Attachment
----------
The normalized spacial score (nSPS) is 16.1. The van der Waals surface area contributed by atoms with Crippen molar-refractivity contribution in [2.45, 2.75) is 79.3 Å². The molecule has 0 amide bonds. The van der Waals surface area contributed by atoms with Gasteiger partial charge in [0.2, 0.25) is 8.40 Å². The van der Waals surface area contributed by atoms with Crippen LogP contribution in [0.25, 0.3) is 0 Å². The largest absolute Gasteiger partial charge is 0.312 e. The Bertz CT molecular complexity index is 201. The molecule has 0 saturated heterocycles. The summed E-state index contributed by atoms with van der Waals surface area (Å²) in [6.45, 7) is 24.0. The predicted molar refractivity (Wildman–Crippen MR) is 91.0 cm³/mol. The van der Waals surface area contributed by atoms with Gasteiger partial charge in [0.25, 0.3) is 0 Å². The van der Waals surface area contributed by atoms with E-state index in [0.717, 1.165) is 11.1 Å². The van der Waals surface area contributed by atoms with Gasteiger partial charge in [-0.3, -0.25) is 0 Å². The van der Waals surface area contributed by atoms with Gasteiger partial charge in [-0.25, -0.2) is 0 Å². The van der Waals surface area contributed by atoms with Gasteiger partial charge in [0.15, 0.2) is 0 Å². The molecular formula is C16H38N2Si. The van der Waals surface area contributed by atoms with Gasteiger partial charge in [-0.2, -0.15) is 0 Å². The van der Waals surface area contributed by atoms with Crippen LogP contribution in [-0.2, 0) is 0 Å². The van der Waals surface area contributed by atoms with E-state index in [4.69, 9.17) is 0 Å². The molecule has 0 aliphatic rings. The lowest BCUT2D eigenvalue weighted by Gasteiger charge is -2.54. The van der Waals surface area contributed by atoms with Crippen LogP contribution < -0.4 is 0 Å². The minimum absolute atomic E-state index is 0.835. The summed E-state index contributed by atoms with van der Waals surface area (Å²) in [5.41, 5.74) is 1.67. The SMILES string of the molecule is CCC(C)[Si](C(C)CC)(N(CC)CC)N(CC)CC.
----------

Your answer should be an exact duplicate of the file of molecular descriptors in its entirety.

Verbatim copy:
The normalized spacial score (nSPS) is 16.1. The van der Waals surface area contributed by atoms with Crippen molar-refractivity contribution in [2.45, 2.75) is 79.3 Å². The molecule has 0 amide bonds. The van der Waals surface area contributed by atoms with Gasteiger partial charge in [0.2, 0.25) is 8.40 Å². The van der Waals surface area contributed by atoms with Crippen LogP contribution in [0.25, 0.3) is 0 Å². The largest absolute Gasteiger partial charge is 0.312 e. The Bertz CT molecular complexity index is 201. The molecule has 0 saturated heterocycles. The summed E-state index contributed by atoms with van der Waals surface area (Å²) in [6.45, 7) is 24.0. The predicted molar refractivity (Wildman–Crippen MR) is 91.0 cm³/mol. The van der Waals surface area contributed by atoms with Gasteiger partial charge in [0.25, 0.3) is 0 Å². The van der Waals surface area contributed by atoms with E-state index in [0.717, 1.165) is 11.1 Å². The van der Waals surface area contributed by atoms with Gasteiger partial charge in [-0.3, -0.25) is 0 Å². The van der Waals surface area contributed by atoms with Gasteiger partial charge in [-0.25, -0.2) is 0 Å². The van der Waals surface area contributed by atoms with Gasteiger partial charge in [0.15, 0.2) is 0 Å². The molecular formula is C16H38N2Si. The van der Waals surface area contributed by atoms with Gasteiger partial charge in [-0.2, -0.15) is 0 Å². The van der Waals surface area contributed by atoms with Crippen LogP contribution in [-0.2, 0) is 0 Å². The van der Waals surface area contributed by atoms with E-state index in [4.69, 9.17) is 0 Å². The molecule has 0 aliphatic rings. The lowest BCUT2D eigenvalue weighted by Gasteiger charge is -2.54. The van der Waals surface area contributed by atoms with Crippen LogP contribution < -0.4 is 0 Å². The minimum absolute atomic E-state index is 0.835. The summed E-state index contributed by atoms with van der Waals surface area (Å²) in [5.41, 5.74) is 1.67. The SMILES string of the molecule is CCC(C)[Si](C(C)CC)(N(CC)CC)N(CC)CC.